Decades ago, Indianapolis established itself as the amateur sports capital of the world. A group of leaders had the audacity to pursue this aspirational goal at a time some believed our capital city was not capable of such an achievement. The names associated with executing this endeavor are well-known and celebrated for their vision and commitment. We will forever be grateful to Jim Morris, Sandy Knapp, David Frick, Ted Boehm, Mayor Bill Hudnut, Michael Browning, Lt. Gov John Mutz, Sen. Richard Lugar, Jack Swarbrick, Milt Thompson, Allison Melangton and many others.
Since the inception of that vision, a rebirth occurred in our urban center, billions of dollars of investment poured in, and a convention and conference industry was incubated and grown. The amenities and entertainment opportunities this vision provided fueled the attraction of educated and talented people to move to the metropolitan area, which allowed our suburban communities to flourish. Some would say the apex of this vision was our hosting of the Super Bowl in 2012, when Indianapolis demonstrated its hospitality and capability on the world stage.
While many were busy pursuing this vision over the last 30 years, the world continued to change. The convergence of technology and automation mobilized workforces and emptied factories. Our residents living on the margins fell behind in health, education and income. The suburbs grew in population and identity. Cycles of poverty, crime and drugs proliferated.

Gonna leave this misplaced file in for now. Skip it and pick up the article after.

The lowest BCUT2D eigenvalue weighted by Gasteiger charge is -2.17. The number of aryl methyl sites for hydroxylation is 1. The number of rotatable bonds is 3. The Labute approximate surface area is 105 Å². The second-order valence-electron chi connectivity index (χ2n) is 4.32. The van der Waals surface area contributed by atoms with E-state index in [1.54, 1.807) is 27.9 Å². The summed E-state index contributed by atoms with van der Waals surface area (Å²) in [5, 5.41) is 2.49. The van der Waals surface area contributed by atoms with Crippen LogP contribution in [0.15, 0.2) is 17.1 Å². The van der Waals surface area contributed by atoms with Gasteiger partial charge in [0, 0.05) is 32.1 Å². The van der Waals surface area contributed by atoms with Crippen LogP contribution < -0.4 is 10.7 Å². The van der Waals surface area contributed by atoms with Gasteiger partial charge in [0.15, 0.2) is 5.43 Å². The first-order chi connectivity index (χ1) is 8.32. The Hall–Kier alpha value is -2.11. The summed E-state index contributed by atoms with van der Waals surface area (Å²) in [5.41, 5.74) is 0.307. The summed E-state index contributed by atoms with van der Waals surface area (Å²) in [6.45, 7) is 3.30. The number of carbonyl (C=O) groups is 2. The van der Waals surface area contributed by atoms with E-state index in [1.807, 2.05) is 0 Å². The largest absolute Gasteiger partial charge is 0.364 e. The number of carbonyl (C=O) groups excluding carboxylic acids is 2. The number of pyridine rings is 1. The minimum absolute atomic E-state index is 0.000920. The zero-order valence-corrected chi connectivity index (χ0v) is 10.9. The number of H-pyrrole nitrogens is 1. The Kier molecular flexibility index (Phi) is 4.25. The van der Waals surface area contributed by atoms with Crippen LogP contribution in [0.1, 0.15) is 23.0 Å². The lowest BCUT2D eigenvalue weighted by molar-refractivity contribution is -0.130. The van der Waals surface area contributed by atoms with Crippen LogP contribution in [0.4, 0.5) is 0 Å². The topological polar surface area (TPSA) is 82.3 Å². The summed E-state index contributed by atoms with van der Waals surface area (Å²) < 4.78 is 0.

Creative destruction can come in many forms. At times, it is a slow and incremental decline. Other times, it is an abrupt and jarring end. Today, I would observe that we have suffered both. Our metro area, for some time, has experienced an undercurrent that has eroded the stability of our region, and the recent pandemic coupled with racial unrest has forced to the surface issues that would have likely taken another decade or more to surface.
It is human nature and therefore political nature to get caught up in the difficulties of today, but we have to start focusing on the next 30 years. Leaders must come together, Republican and Democrat, urbanite and suburbanite, business owner and philanthropist, to answer the following question. What can and what must we do to ensure that our children have a metro area and capital city worth choosing to call home?
When a young man is gunned down in our metro area, we all suffer a loss. When a young man picks up a gun and commits a crime, we have all lost. When we do not do all we can collaboratively to prevent this, we have all failed. Six months ago, I was at the Statehouse advocating for a framework for our region to work together and invest in transformative capital projects. However, COVID-19 has changed our world. Looking forward, we must collaborate on the immediate issue facing our city: safety.
Humility and boldness will be simultaneously required to overcome the reality we face. It is now our generation’s time to step forward with bold ideas for our region and the humility to work together to accomplish them. Our ambitions must be exclusively focused on the ideas that will allow our region to reach its potential.
Will our generation have the audacity to articulate a bold vision and work diligently to see it realized, or are our best days behind us? I, for one, am committed to answering this question with action.•
Fadness is the mayor of Fishers.